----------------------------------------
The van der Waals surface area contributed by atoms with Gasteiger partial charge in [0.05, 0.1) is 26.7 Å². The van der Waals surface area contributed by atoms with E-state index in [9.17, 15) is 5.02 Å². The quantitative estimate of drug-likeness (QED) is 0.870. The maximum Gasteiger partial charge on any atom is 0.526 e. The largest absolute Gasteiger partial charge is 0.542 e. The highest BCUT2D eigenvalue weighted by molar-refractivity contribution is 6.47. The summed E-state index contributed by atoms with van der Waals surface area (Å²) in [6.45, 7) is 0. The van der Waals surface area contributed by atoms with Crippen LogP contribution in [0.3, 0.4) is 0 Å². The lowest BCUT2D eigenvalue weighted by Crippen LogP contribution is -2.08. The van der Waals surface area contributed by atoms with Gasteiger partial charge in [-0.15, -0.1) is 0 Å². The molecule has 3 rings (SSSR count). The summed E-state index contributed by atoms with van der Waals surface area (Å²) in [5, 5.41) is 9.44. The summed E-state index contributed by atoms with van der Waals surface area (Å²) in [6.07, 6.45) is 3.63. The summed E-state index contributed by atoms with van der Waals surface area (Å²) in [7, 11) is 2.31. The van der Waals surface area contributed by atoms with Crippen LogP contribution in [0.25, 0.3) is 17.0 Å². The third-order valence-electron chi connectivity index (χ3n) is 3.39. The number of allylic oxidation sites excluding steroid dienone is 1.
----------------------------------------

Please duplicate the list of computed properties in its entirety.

The van der Waals surface area contributed by atoms with Gasteiger partial charge in [0.05, 0.1) is 26.7 Å². The van der Waals surface area contributed by atoms with E-state index in [9.17, 15) is 5.02 Å². The quantitative estimate of drug-likeness (QED) is 0.870. The maximum Gasteiger partial charge on any atom is 0.526 e. The largest absolute Gasteiger partial charge is 0.542 e. The highest BCUT2D eigenvalue weighted by molar-refractivity contribution is 6.47. The summed E-state index contributed by atoms with van der Waals surface area (Å²) in [6.45, 7) is 0. The van der Waals surface area contributed by atoms with Crippen LogP contribution in [0.3, 0.4) is 0 Å². The lowest BCUT2D eigenvalue weighted by Crippen LogP contribution is -2.08. The van der Waals surface area contributed by atoms with Gasteiger partial charge in [-0.15, -0.1) is 0 Å². The molecule has 3 rings (SSSR count). The summed E-state index contributed by atoms with van der Waals surface area (Å²) in [5, 5.41) is 9.44. The summed E-state index contributed by atoms with van der Waals surface area (Å²) in [6.07, 6.45) is 3.63. The summed E-state index contributed by atoms with van der Waals surface area (Å²) in [7, 11) is 2.31. The van der Waals surface area contributed by atoms with Crippen LogP contribution in [0.25, 0.3) is 17.0 Å². The third-order valence-electron chi connectivity index (χ3n) is 3.39. The number of allylic oxidation sites excluding steroid dienone is 1.